As someone who has built a business around the fact that I once carried six figures in student loan debt, I've uncovered countless misconceptions about student loans over the years. While some of the misinformation out there is due to honest misunderstandings, other myths are created by borrowers hoping to take the easy way out.
Sadly, those “white lies” are often the most costly. With national student loan debt now topping $1.3 trillion, it's time for each one of us to face the truth. Those of us with massive student loan debt cannot go back in time, but we can force everyone else to listen if we scream loud enough. Here are six lies about student loans that need to be called out:
1. Student loans make college more affordable.
When you see your financial aid package for the first time, it's easy to become confused. Not only will it list any scholarships and grants (which generally do not need to be paid back), but it will also list your expected family contribution and any federal or private loans you might need to take on.
Mixing in loans with gift aid is one way to obscure the out-of-pocket costs you'll need to pay for that year of school. In reality, loans need to be paid back, and they never make college cheaper. In fact, the interest you'll pay over the many years you're in repayment can actually make college much more expensive.
Always remember, a loan is a loan. The word “aid” slapped on the front doesn't change the fact that you'll have to pay back every cent.
2. College will cost the same every year.
Often, when students see their financial aid package for the first year of school, they scan the paperwork, tally up their total costs and multiply it by four to come up with the full cost of their four-year degree.
This is a big mistake. Not only does college tuition generally rise 3 to 4 percent or more each year, but many of the scholarships and grants you receive are for one or two years only, not for the duration of school.
Because of this fact, the last three years of school can cost considerably more than the first; graduate school can cost much more than that. Students who don't realize this fact can wind up spending far more than they ever planned to complete their degree. But once they realize it, it is usually far too late.
3. You'll have plenty of income after graduation to make payments.
When you're in your late teens or early 20s, it can be difficult to imagine how student loan debt could affect your lifestyle. You've examined the average salary for your future occupation, and you assume you'll have plenty of extra cash to throw around.
Sadly, the chunk of change you fork over to your loan servicer each month can lead to disastrous consequences for your budget and your long-term goals. Also, the bigger the loan – and the monthly payment – the more disruptive it can be.
That's why I always tell students to play around with a student loan payment calculator and figure out what their monthly payment may be down the line. Then take that monthly payment and create a sample budget that includes other bills you might have: rent, car payments, utility bills, health insurance, groceries and personal care.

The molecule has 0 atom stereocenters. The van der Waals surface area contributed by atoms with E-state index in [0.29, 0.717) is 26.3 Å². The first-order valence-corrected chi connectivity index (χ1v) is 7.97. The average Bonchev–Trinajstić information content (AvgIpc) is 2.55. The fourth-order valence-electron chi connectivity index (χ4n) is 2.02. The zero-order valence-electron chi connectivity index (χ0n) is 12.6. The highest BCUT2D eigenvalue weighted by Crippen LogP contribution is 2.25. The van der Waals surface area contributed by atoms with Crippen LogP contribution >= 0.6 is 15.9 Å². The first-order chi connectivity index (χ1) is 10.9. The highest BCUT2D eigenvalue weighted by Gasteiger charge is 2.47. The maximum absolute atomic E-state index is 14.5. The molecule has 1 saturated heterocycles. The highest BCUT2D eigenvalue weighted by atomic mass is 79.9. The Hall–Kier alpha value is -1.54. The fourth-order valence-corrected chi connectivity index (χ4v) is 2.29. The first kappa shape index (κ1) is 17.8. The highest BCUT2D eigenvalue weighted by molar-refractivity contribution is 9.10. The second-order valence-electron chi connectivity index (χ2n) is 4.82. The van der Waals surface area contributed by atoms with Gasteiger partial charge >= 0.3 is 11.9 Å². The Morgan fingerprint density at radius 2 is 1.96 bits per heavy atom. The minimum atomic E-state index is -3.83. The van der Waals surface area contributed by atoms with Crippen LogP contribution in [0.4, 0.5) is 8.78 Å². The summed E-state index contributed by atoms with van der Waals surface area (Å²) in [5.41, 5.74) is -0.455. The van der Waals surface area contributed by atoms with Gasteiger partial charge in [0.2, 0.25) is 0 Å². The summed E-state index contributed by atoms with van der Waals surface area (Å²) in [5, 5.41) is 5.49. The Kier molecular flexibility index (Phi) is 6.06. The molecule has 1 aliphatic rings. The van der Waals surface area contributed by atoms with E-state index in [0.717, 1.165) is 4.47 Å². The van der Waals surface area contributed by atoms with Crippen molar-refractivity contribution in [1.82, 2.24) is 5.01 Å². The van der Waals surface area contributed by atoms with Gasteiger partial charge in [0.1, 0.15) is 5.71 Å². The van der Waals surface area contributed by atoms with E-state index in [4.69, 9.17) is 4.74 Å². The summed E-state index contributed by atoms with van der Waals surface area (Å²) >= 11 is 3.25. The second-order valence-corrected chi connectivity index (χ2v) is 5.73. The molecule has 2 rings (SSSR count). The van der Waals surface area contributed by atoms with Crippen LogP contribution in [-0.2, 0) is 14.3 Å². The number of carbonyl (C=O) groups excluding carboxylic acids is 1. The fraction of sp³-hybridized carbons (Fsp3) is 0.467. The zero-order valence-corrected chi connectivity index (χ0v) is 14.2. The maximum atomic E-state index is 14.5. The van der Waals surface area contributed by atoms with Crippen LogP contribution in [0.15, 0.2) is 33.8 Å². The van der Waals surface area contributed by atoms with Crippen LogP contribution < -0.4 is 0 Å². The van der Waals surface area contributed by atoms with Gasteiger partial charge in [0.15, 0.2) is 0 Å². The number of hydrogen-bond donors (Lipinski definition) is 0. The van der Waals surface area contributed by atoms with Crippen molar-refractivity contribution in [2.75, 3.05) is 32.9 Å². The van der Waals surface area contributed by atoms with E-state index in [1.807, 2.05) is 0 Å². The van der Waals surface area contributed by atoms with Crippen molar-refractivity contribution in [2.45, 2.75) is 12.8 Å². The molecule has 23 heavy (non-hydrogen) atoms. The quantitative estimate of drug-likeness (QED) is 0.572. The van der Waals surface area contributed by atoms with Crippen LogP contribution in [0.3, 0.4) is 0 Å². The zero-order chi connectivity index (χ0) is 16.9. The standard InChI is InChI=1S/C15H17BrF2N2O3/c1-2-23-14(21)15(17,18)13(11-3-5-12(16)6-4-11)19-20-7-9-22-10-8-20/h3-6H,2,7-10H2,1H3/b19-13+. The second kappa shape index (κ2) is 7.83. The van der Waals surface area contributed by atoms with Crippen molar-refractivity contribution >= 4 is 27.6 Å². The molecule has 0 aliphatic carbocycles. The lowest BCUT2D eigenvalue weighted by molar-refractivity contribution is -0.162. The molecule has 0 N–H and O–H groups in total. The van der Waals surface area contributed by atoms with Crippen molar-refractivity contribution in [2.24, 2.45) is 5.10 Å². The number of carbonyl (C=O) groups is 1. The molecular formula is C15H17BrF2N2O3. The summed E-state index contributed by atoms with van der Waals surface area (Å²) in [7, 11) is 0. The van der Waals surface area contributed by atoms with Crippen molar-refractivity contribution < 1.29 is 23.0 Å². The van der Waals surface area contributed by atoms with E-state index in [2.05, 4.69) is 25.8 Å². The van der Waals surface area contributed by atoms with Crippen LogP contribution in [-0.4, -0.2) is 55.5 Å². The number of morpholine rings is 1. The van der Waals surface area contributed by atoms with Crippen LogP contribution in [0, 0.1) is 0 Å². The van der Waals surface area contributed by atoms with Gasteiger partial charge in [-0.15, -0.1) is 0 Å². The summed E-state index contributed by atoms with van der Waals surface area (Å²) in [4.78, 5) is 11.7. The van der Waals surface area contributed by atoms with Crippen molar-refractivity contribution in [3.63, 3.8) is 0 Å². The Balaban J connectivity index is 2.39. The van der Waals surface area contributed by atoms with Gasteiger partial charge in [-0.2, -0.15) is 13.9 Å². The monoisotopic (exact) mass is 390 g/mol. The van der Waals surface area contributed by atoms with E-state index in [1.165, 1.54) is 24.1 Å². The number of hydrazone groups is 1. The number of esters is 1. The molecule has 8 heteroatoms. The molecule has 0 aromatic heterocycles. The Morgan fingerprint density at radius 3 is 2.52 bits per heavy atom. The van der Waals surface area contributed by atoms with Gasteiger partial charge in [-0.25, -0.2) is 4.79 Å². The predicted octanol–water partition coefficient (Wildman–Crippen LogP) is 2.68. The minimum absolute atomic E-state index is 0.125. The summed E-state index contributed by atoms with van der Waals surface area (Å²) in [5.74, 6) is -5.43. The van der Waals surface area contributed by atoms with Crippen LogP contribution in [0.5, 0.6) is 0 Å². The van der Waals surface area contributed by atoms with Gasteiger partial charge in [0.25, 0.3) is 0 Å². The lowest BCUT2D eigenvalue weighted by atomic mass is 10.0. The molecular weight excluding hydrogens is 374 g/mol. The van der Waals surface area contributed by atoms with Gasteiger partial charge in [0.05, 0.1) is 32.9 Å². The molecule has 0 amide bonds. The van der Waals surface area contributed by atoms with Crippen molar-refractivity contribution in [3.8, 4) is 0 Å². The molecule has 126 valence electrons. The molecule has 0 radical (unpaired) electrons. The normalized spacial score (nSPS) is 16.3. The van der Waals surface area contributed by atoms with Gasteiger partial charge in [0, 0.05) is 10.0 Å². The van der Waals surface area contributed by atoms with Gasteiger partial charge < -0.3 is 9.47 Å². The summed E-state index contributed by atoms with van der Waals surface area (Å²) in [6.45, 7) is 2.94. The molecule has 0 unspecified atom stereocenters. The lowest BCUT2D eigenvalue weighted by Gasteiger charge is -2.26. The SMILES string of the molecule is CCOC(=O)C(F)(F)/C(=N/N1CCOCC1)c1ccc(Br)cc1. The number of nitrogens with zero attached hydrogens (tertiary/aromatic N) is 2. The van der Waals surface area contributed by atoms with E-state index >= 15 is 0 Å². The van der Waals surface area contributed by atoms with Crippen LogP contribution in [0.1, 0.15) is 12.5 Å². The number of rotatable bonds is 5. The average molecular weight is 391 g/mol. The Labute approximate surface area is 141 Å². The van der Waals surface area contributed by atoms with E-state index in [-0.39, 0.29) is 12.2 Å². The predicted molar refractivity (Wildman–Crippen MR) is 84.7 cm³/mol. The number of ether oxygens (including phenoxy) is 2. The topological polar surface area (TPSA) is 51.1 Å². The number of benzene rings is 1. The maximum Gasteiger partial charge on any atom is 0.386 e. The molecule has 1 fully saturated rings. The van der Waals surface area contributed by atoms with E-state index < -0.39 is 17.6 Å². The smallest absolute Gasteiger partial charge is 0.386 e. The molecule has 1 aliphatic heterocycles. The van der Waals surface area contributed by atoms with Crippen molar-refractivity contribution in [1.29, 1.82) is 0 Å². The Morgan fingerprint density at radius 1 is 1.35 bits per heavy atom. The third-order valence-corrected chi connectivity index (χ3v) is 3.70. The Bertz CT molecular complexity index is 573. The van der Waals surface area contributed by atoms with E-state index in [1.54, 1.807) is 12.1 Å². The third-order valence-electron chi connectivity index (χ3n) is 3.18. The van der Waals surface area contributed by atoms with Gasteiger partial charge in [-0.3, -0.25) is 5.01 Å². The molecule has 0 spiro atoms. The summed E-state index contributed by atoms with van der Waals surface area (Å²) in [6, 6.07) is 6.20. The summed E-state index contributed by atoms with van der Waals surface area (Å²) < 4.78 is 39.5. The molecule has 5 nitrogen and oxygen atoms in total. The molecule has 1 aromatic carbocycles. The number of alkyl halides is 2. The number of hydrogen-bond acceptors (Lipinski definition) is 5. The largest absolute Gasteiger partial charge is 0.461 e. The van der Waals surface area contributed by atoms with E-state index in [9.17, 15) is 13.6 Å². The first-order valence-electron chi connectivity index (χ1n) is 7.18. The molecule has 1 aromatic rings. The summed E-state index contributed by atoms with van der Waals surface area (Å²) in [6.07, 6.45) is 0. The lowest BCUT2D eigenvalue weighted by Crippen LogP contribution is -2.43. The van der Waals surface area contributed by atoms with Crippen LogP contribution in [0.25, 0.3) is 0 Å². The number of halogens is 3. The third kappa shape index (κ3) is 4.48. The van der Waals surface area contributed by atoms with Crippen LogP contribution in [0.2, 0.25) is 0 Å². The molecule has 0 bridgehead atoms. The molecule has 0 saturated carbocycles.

4. Income-driven repayment and forgiveness programs are a way out.
The popularity of income-driven repayment and loan forgiveness programs has brought them into the mainstream. But, as always, the devil is right there in the details. Income-Based Repayment (IBR), for example, can require you to fork over 15 percent of your discretionary income for the next 25 years of your life before forgiveness is even an option.
Public Service Loan Forgiveness (PSLF), on the other hand, requires 10 years of payments before your loans are forgiven, but forces you to work in a qualified (low-income) public service position for the entire decade you're enrolled in the program.
Other loan forgiveness programs come with myriad stipulations, some of which make signing up just as harsh as paying off your loans the old-fashioned way. That's why loan forgiveness programs aren't the end-all-be-all we sometimes make them out to be. Students should only look to these options as a last resort.
5. All student loans are created equal.
When you're borrowing money for college, you might think the type of loan you take out is inconsequential. However, that couldn't be further from the truth. For example, federal student loans come with protections that private student loans simply do not offer. If you ever want to take advantage of deferment, forbearance or income-driven repayment plans, private student loans will prevent you from doing so.
Additionally, federal loans can be either subsidized or unsubsidized, the latter of which will rack up interest during the grace period even though you aren't required to make payments yet. Then there are fixed interest rates versus variable rates. For instance, the monthly payments on a fixed-rate loan will always be the same amount for the life of the loan. Variable loans might offer a lower interest rate up front but could end up costing considerably more in interest if rates rise.
At the end of the day, the types of loans you take out will make all the difference in how long it takes to repay them, how much you pay in interest and what — if any — federal repayment options you can access. (While I mentioned that some of these programs come with tradeoffs, they can still be the best option for students who wind up with crushing levels of student loan debt.)
Each one of us has a hand in how the future plays out. By sharing the truth about student loans, including the potential consequences of taking on that debt, we have the power to convince the next generation to think long and hard before signing on the dotted line.